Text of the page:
Carbon Computing has a new home on West Queen West . Previously a Riverside fixture for over a decade, the computer shop has long catered to what COO Neil Oates refers to as "the Apple community" in Toronto.
A lot has changed since they opened up the Queen East location in 2003. For one thing, the Apple brand, previously the domain of a small minority of die-hard gearheads, has snowballed into a globally-dominating cultural phenomenon. Nowadays, it's hard to find a home that doesn't have an Apple product in it.
At the same time, the retail market has grown more crowded, dominated by big box stores, online sales, and - of course - Apple themselves. Though many folks are content to crowd before the Genius Bar to pick up a new product or get repairs done, Carbon is capitalizing nicely on the things that set them apart.
"You can actually breathe in our store," Oates says. "I don't want to criticize the Apple store - but it is always busy. Incredibly busy. Here, we have a smaller staff, you can learn people's names, you can deal with the same person each time you come in. I think time has shown us that some people seek us out for that."
Their move to the west side of town - into a storefront that was previously being used as a residential home - positions them conveniently near Liberty Village, as well as a slew of businesses that need quick, convenient Apple repairs (they're an authorized repair centre for Macs and iPads, and will soon extend to iPhones) or want to hire out their in-house IT services.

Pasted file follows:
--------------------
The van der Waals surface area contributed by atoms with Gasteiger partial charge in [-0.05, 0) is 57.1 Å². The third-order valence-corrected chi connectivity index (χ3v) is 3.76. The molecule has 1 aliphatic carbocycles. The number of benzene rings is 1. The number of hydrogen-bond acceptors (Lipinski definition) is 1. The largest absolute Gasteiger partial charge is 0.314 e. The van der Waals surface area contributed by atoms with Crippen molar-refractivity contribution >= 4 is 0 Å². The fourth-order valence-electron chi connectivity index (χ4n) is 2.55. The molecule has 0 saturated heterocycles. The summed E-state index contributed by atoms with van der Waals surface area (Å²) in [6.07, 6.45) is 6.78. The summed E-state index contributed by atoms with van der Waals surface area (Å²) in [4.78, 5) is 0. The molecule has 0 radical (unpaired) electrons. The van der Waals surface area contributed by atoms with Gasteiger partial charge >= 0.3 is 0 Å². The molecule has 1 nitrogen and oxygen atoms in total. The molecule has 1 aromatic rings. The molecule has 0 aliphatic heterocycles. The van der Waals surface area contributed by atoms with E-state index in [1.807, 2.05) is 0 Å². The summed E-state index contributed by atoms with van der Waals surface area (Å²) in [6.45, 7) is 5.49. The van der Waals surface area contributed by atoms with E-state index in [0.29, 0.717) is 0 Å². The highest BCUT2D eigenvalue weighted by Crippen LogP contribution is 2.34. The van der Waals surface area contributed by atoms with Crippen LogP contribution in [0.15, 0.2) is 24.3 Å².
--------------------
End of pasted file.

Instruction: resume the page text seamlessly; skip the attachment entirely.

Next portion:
The new Carbon aims to walk a line between approachability and top-flight quality. In addition to the full lineup of Macs and tablets, their accessories have traditionally focused on what Oates calls the "mid-to-high prosumer level of the market".
Where others would offer a range of entry-level MIDI controllers, sound systems, drawing tablets and external drives, Carbon's cheerily-painted shelves feature an ultra-tight selection of items from Sonos , Wacom and LaCie .
However, thanks to both Apple's newfound mass appeal and the fashion-forward West Queen West corridor, they're bringing in a wider selection of bags, cases, headphones, and other lower-impact items - "sub-$300 accessories that people can walk in and sort of impulse buy.
"We want to set the store up so when you come in, there's familiar stuff, and you're not hit with 'Whoa, this place does things I'm not supposed to see or touch,'" Oates says. "We want it to look friendly."
New developments are planned for both the pro and consumer sides of their client base; while an audio demo suite for film and TV professionals is being built on the second floor, they're also planning to bring in lifestyle-focused products like Nest thermostats and Philips Hue lighting: "Maybe we can expose someone to some tech that they wouldn't see at the Apple store."
Photos by Matt Forsythe